Linkage, Linkage, Linkage. We all know the notion of it taking a village, but we have a long way to go when it comes to public k through 12 schools with their high walls and for the most part separate budgets. Just as we are increasingly realizing that education is a life long pursuit, we need to realize that education is not just a classroom activity. Instead of seeing themselves locked away in a classroom, urban public school students need to see themselves as part of a larger enterprise, there city, where once they graduate there will be a meaningful and desirable place for them. We need to increasingly see members of the community in school building and classrooms and young people pursuing educational activities throughout the community.

Linkage is getting better, but we have so much further to go. My wife mentors 7 year olds in the schoolhouse. The University at Albany shows off its campus to high schools students each year and developing other connections with Albany’s public schools. And so forth. But the physical and mental walls are still there and we need a much broader and concerted effort by the business, nonprofit, civic and governmental sectors to integrate what they do so that all k through 12 students see their city as a whole as a classroom.

Public entrepreneurialism. Public education has to move beyond thinking if you build a schoolhouse and there are children, they will come. First, urban public schools now have to be competitive with charter schools but urban public school administrators along with city leaders should also think more about being competitive with suburban schools-their real competitors.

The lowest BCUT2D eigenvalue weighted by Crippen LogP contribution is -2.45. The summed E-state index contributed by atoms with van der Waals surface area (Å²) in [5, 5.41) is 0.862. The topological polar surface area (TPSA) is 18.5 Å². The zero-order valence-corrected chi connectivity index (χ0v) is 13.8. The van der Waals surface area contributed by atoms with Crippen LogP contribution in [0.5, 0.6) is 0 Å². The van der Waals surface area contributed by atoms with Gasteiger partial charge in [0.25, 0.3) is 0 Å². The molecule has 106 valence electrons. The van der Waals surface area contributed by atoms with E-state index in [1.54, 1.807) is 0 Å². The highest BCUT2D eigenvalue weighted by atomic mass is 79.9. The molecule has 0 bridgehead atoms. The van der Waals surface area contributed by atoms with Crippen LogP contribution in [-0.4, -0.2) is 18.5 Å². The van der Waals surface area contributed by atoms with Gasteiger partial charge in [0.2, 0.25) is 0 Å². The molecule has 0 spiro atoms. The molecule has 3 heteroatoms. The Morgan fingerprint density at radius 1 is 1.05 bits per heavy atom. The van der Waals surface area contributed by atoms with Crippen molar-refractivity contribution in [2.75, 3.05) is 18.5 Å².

Many public schools are offering a better education than their suburban neighbors. My wife heard two women talking at a tennis club about how they moved to an Albany suburb from the city when their children were in second grade. They were talking about how much more advance their children were than the suburban students because of the enrichment they got in the Albany schools. But, one said and the other nodded, “of course, we couldn’t stay in Albany”.

But city schools need to do more than just offer enriched courses, they have to strategically be competitive as former Mayor David Rusk was in Albuquerque, New Mexico. When he thought about the many office workers coming into Albuquerque from the suburbs and the declining central city schools, he got involved in establishing two mixed-enrollment downtown schools, Longfellow Elementary and Lew Wallace Elementary, that would draw suburbanites back to the city so that they wouldn’t need to do the commute and would be able to live and have their children go to school all proximate to where they worked. This is the kind of creative social entrepreneurialism we need in our cities.

Finally, Philanthropy, Philanthropy, Philanthropy. We have a great tradition of philanthropy in America. If you have any doubts, visit the many other nations where philanthropy is sorely missing. When it comes to public schools, for example, there is the “I have a dream” model where donors have supported inner city students in meeting the cost of higher education. By intervening early, like the 6th grade, this program with community support helps put inner city kids on the track of higher education. These programs are around, work and get publicity, but we could do much more to put them on the pedestal they deserve.

None of my suggestions will do the trick, but they and like ideas have the potential of creating a culture and will to move urban education from failure to shining example of what make America great.

Paul M. Bray is President of P.M.Bray LLC, a planning and environmental law firm in Albany, New York. His e-mail is